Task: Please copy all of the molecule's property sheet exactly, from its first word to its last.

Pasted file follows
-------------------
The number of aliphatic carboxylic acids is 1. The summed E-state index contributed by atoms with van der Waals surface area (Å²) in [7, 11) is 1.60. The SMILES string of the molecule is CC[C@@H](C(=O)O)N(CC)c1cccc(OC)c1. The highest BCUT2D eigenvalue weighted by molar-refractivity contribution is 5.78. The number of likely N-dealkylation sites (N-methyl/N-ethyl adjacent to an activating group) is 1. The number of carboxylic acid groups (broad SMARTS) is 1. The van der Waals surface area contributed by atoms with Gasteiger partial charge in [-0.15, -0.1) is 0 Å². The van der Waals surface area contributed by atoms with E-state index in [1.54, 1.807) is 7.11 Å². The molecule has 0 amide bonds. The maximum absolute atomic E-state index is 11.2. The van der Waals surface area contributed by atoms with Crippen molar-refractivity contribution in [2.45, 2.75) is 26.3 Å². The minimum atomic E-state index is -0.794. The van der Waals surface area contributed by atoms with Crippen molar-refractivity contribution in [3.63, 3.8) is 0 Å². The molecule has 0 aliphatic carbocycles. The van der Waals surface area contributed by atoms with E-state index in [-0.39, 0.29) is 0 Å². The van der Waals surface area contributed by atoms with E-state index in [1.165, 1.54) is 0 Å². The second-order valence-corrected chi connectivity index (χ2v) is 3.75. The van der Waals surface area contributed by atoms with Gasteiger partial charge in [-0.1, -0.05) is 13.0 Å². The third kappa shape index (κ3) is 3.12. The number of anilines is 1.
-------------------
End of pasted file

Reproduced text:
The number of aliphatic carboxylic acids is 1. The summed E-state index contributed by atoms with van der Waals surface area (Å²) in [7, 11) is 1.60. The SMILES string of the molecule is CC[C@@H](C(=O)O)N(CC)c1cccc(OC)c1. The highest BCUT2D eigenvalue weighted by molar-refractivity contribution is 5.78. The number of likely N-dealkylation sites (N-methyl/N-ethyl adjacent to an activating group) is 1. The number of carboxylic acid groups (broad SMARTS) is 1. The van der Waals surface area contributed by atoms with Gasteiger partial charge in [-0.15, -0.1) is 0 Å². The van der Waals surface area contributed by atoms with E-state index in [1.54, 1.807) is 7.11 Å². The molecule has 0 amide bonds. The maximum absolute atomic E-state index is 11.2. The van der Waals surface area contributed by atoms with Crippen molar-refractivity contribution in [2.45, 2.75) is 26.3 Å². The minimum atomic E-state index is -0.794. The van der Waals surface area contributed by atoms with Crippen molar-refractivity contribution in [3.63, 3.8) is 0 Å². The molecule has 0 aliphatic carbocycles. The van der Waals surface area contributed by atoms with E-state index in [-0.39, 0.29) is 0 Å². The van der Waals surface area contributed by atoms with E-state index in [1.165, 1.54) is 0 Å². The second-order valence-corrected chi connectivity index (χ2v) is 3.75. The van der Waals surface area contributed by atoms with Gasteiger partial charge in [-0.1, -0.05) is 13.0 Å². The third kappa shape index (κ3) is 3.12. The number of anilines is 1.